Some people are afraid to file bankruptcy for fear of losing their home. The way every state deals with this concern varies. Depending on the amount you have paid and the value of your property you may opt to keep it and later on decide what to do with the property.
Selling after Bankruptcy
In general, you get to keep all assets and property that are exempted in bankruptcy. These exempted assets cannot be sold by the trustee to pay back your debt. As such, you are allowed to do whatever you want with them.
The majority of states will permit an exclusion of a specific amount of the property equity from the bankruptcy assets. The exclusion, nevertheless, varies from one state to another. If the exempted amount is greater than the home equity, then you may retain the property. There will be no problem in the disposal of the home right after receiving a discharge order.
To know more about exempt and nonexempt property, including what exemption laws apply in your case, discuss your situation with an experienced Bankruptcy lawyer San Antonio.
Selling before Bankruptcy
Selling your house just before declaring a bankruptcy should be avoided. You cannot be certain that the payment for the house will not be used by the bankruptcy trustee to repay your creditors. Even if this is fine with you, if you sold the house to someone you have a personal relationship with and at a very affordable price, the trustee may seek to reverse the sale. Generally, the transfer or sale of exempt property is allowed. Transferring or selling nonexempt property, however, can get you into trouble.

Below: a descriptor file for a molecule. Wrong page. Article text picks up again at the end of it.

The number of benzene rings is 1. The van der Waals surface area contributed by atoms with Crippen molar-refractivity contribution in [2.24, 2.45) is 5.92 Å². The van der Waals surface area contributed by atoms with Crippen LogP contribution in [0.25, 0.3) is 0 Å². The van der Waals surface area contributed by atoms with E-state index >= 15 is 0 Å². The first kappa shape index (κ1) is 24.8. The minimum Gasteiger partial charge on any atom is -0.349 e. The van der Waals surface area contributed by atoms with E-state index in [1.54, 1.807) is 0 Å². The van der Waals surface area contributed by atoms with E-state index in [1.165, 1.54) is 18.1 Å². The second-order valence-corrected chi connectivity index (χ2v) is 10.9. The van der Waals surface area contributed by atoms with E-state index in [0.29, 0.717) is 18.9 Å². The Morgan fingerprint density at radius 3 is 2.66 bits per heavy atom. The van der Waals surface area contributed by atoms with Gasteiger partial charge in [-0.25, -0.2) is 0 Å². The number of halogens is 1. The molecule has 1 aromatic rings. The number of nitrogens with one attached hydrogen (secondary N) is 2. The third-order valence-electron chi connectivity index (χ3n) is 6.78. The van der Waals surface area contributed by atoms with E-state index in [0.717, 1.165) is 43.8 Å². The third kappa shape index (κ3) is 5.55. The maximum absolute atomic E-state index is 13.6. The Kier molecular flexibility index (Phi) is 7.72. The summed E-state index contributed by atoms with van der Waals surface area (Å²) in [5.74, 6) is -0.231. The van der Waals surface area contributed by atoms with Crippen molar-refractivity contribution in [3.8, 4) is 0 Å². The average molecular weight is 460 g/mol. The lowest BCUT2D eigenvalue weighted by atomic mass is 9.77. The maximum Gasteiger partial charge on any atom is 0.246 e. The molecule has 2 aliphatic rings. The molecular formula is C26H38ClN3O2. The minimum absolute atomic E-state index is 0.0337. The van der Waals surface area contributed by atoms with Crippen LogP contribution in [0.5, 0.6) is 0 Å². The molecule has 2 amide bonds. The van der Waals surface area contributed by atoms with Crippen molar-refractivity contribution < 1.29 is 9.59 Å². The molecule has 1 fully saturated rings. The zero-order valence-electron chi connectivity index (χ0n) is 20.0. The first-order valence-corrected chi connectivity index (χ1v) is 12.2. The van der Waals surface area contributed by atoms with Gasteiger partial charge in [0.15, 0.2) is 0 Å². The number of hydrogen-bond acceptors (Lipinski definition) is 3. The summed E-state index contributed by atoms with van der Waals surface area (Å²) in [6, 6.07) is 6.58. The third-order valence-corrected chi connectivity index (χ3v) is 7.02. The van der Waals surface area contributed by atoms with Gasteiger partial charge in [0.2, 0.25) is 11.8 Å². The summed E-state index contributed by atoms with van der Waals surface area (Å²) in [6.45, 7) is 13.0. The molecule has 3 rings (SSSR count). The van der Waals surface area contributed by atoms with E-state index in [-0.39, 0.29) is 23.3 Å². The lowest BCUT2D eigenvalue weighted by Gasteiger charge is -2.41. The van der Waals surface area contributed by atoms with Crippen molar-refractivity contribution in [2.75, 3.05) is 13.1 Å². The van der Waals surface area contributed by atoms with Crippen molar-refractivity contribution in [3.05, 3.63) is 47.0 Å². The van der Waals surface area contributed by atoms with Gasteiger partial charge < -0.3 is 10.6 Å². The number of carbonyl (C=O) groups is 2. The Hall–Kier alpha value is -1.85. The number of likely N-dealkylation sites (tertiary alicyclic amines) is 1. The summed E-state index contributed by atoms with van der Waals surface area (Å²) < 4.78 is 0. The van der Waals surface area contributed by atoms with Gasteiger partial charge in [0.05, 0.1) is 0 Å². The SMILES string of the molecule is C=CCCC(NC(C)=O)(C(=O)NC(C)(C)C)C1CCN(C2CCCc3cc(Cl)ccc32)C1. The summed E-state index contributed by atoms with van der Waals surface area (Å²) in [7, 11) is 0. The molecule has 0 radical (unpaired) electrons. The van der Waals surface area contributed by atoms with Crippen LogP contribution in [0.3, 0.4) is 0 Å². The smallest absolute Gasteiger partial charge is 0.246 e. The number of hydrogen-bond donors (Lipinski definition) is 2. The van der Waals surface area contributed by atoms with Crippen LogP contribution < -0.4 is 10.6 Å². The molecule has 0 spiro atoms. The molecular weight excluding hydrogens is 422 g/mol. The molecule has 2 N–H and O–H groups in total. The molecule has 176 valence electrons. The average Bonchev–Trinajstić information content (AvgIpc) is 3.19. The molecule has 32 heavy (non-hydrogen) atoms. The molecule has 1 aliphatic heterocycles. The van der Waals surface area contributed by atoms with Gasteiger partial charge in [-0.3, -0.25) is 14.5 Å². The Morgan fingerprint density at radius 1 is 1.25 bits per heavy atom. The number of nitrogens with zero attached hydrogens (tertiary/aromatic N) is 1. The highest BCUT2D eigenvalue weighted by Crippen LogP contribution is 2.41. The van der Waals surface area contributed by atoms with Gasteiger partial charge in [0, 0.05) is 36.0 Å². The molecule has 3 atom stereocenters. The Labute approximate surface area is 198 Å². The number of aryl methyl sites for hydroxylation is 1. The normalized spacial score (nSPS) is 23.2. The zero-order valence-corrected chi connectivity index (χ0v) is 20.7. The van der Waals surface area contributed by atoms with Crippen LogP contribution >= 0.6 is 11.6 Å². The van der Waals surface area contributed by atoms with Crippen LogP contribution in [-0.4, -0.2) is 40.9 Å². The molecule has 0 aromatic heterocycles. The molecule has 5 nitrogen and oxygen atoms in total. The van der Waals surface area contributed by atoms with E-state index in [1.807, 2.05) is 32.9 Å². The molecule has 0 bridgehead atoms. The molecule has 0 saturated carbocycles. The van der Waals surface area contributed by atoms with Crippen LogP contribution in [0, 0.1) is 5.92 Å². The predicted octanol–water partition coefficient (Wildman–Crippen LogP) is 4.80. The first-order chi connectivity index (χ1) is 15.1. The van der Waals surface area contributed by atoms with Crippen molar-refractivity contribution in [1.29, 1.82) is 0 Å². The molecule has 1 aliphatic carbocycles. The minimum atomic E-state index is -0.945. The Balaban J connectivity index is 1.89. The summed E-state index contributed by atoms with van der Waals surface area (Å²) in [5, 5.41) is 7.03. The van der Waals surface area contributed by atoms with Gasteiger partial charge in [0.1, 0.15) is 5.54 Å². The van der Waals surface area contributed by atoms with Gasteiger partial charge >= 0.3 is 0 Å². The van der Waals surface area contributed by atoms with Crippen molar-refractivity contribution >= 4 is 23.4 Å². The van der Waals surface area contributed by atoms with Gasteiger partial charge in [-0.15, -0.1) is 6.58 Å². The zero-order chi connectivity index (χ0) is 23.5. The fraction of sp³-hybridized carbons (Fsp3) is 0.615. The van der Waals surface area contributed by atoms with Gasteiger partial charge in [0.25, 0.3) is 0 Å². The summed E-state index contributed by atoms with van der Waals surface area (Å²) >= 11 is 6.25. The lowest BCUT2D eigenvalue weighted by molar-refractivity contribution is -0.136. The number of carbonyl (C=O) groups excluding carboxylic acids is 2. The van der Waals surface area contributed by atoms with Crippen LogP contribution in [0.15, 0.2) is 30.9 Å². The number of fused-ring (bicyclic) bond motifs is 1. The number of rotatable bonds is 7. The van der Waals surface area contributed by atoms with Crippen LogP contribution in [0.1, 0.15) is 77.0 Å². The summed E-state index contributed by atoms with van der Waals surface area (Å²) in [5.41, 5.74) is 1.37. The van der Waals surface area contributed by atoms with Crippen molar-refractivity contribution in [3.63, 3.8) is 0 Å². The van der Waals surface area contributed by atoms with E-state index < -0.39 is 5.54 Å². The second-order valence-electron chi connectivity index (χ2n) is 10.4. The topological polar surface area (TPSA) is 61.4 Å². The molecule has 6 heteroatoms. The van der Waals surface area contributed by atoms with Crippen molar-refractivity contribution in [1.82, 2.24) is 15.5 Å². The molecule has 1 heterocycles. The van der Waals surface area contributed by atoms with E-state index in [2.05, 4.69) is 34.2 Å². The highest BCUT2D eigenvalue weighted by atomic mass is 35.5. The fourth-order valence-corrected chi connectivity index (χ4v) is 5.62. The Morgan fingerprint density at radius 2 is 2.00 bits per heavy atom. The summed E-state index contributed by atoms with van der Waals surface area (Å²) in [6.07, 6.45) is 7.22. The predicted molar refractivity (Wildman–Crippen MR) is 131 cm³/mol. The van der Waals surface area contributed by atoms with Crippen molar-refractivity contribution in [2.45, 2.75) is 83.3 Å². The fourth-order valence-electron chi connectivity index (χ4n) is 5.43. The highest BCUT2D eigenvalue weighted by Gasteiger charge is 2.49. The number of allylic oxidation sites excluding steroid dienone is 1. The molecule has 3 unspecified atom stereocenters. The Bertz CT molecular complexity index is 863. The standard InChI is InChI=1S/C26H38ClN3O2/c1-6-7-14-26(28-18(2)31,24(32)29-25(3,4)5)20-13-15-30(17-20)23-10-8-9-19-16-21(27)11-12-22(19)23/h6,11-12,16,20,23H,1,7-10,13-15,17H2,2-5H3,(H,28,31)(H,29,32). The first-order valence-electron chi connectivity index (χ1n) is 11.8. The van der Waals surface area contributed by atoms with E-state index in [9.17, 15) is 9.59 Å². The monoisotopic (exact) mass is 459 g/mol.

Selling after Filing Bankruptcy
It is often recommended not to sell a house prior to a discharge, like before filing for bankruptcy and after declaring bankruptcy. Upon bankruptcy filing under Chapter 7, you technically hand over the control of your assets and property to a bankruptcy trustee. To be able to sell off your house you must get the consent of the court. In Chapter 13 bankruptcy, the trustee will likely use the money you get to repay your other creditors.
If the house you want to sell is worth less than your mortgage loan, also referred to as negative equity, you should not agree to pay the mortgage after a discharge; or else, you need to finance the difference between the amount of debt and the income of the transaction. Without a re-affirmation of debt, you can wipe out your outstanding balance.
One other thing to take into consideration before selling a house is that in order to re-invest in another house or property, an eligibility to get a house loan is necessary. Often times though, an individual who obtained a bankruptcy discharge recently may need to wait some time before qualifying for a mortgage loan.
To learn more about prebankruptcy planning, and actions to avoid prior to bankruptcy, consult a bankruptcy attorney in your area.